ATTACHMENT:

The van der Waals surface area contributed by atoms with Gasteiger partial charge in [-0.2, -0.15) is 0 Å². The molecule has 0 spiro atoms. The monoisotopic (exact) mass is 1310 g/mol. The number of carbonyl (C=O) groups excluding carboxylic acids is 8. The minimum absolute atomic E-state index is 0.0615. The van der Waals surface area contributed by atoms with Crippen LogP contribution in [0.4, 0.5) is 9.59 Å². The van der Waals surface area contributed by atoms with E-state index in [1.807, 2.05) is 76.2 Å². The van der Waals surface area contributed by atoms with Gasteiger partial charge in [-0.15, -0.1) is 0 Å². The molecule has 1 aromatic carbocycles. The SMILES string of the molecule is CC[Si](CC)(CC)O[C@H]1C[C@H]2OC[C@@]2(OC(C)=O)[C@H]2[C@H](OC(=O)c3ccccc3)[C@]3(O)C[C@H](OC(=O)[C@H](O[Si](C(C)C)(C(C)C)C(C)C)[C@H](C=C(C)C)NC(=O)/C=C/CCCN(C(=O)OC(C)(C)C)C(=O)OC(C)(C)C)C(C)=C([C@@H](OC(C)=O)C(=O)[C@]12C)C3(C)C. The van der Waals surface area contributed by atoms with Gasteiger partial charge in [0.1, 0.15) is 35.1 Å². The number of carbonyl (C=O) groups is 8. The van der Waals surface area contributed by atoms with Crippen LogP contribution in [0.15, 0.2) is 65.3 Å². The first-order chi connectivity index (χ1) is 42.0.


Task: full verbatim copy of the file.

The van der Waals surface area contributed by atoms with Gasteiger partial charge in [-0.2, -0.15) is 0 Å². The molecule has 0 spiro atoms. The monoisotopic (exact) mass is 1310 g/mol. The number of carbonyl (C=O) groups excluding carboxylic acids is 8. The minimum absolute atomic E-state index is 0.0615. The van der Waals surface area contributed by atoms with Crippen LogP contribution in [0.4, 0.5) is 9.59 Å². The van der Waals surface area contributed by atoms with E-state index in [1.807, 2.05) is 76.2 Å². The van der Waals surface area contributed by atoms with Gasteiger partial charge in [-0.15, -0.1) is 0 Å². The molecule has 1 aromatic carbocycles. The SMILES string of the molecule is CC[Si](CC)(CC)O[C@H]1C[C@H]2OC[C@@]2(OC(C)=O)[C@H]2[C@H](OC(=O)c3ccccc3)[C@]3(O)C[C@H](OC(=O)[C@H](O[Si](C(C)C)(C(C)C)C(C)C)[C@H](C=C(C)C)NC(=O)/C=C/CCCN(C(=O)OC(C)(C)C)C(=O)OC(C)(C)C)C(C)=C([C@@H](OC(C)=O)C(=O)[C@]12C)C3(C)C. The van der Waals surface area contributed by atoms with Gasteiger partial charge in [0.1, 0.15) is 35.1 Å². The number of carbonyl (C=O) groups is 8. The van der Waals surface area contributed by atoms with Crippen LogP contribution in [0.15, 0.2) is 65.3 Å². The first-order chi connectivity index (χ1) is 42.0.